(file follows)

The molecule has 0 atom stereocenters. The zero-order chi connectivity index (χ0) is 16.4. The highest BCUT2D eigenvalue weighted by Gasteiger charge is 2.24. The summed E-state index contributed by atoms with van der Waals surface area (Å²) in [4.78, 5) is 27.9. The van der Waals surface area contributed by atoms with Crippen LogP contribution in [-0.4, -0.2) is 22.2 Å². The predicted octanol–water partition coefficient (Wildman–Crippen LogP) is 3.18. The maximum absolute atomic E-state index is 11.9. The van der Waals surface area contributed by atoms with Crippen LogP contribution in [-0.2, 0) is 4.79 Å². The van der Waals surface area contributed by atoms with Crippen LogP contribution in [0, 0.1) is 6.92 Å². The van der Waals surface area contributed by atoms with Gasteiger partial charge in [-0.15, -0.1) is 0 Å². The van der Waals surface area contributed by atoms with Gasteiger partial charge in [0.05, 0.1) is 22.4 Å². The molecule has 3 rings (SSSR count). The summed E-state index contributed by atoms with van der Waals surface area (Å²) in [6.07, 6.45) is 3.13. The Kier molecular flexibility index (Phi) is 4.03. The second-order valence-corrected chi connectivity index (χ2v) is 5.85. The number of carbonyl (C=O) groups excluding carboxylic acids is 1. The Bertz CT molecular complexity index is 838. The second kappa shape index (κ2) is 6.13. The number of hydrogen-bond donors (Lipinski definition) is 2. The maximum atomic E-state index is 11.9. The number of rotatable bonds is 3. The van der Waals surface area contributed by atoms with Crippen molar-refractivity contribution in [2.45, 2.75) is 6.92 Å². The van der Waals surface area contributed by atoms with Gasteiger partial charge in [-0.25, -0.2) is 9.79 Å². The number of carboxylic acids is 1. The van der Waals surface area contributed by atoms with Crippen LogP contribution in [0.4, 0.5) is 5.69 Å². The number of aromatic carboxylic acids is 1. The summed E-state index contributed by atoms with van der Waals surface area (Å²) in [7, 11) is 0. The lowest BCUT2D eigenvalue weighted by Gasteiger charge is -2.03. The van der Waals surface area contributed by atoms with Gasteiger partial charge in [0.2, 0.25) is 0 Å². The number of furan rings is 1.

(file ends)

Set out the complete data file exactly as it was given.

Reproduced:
The molecule has 0 atom stereocenters. The zero-order chi connectivity index (χ0) is 16.4. The highest BCUT2D eigenvalue weighted by Gasteiger charge is 2.24. The summed E-state index contributed by atoms with van der Waals surface area (Å²) in [4.78, 5) is 27.9. The van der Waals surface area contributed by atoms with Crippen LogP contribution in [-0.4, -0.2) is 22.2 Å². The predicted octanol–water partition coefficient (Wildman–Crippen LogP) is 3.18. The maximum absolute atomic E-state index is 11.9. The van der Waals surface area contributed by atoms with Crippen LogP contribution in [-0.2, 0) is 4.79 Å². The van der Waals surface area contributed by atoms with Crippen LogP contribution in [0, 0.1) is 6.92 Å². The van der Waals surface area contributed by atoms with Gasteiger partial charge in [-0.15, -0.1) is 0 Å². The van der Waals surface area contributed by atoms with Gasteiger partial charge in [0.05, 0.1) is 22.4 Å². The molecule has 3 rings (SSSR count). The summed E-state index contributed by atoms with van der Waals surface area (Å²) in [6.07, 6.45) is 3.13. The Kier molecular flexibility index (Phi) is 4.03. The second-order valence-corrected chi connectivity index (χ2v) is 5.85. The number of carbonyl (C=O) groups excluding carboxylic acids is 1. The Bertz CT molecular complexity index is 838. The second kappa shape index (κ2) is 6.13. The number of hydrogen-bond donors (Lipinski definition) is 2. The maximum atomic E-state index is 11.9. The number of rotatable bonds is 3. The van der Waals surface area contributed by atoms with Crippen molar-refractivity contribution in [2.45, 2.75) is 6.92 Å². The van der Waals surface area contributed by atoms with Gasteiger partial charge in [-0.25, -0.2) is 9.79 Å². The number of carboxylic acids is 1. The van der Waals surface area contributed by atoms with Crippen LogP contribution in [0.4, 0.5) is 5.69 Å². The number of aromatic carboxylic acids is 1. The summed E-state index contributed by atoms with van der Waals surface area (Å²) in [7, 11) is 0. The lowest BCUT2D eigenvalue weighted by Gasteiger charge is -2.03. The van der Waals surface area contributed by atoms with Gasteiger partial charge in [0.2, 0.25) is 0 Å². The number of furan rings is 1.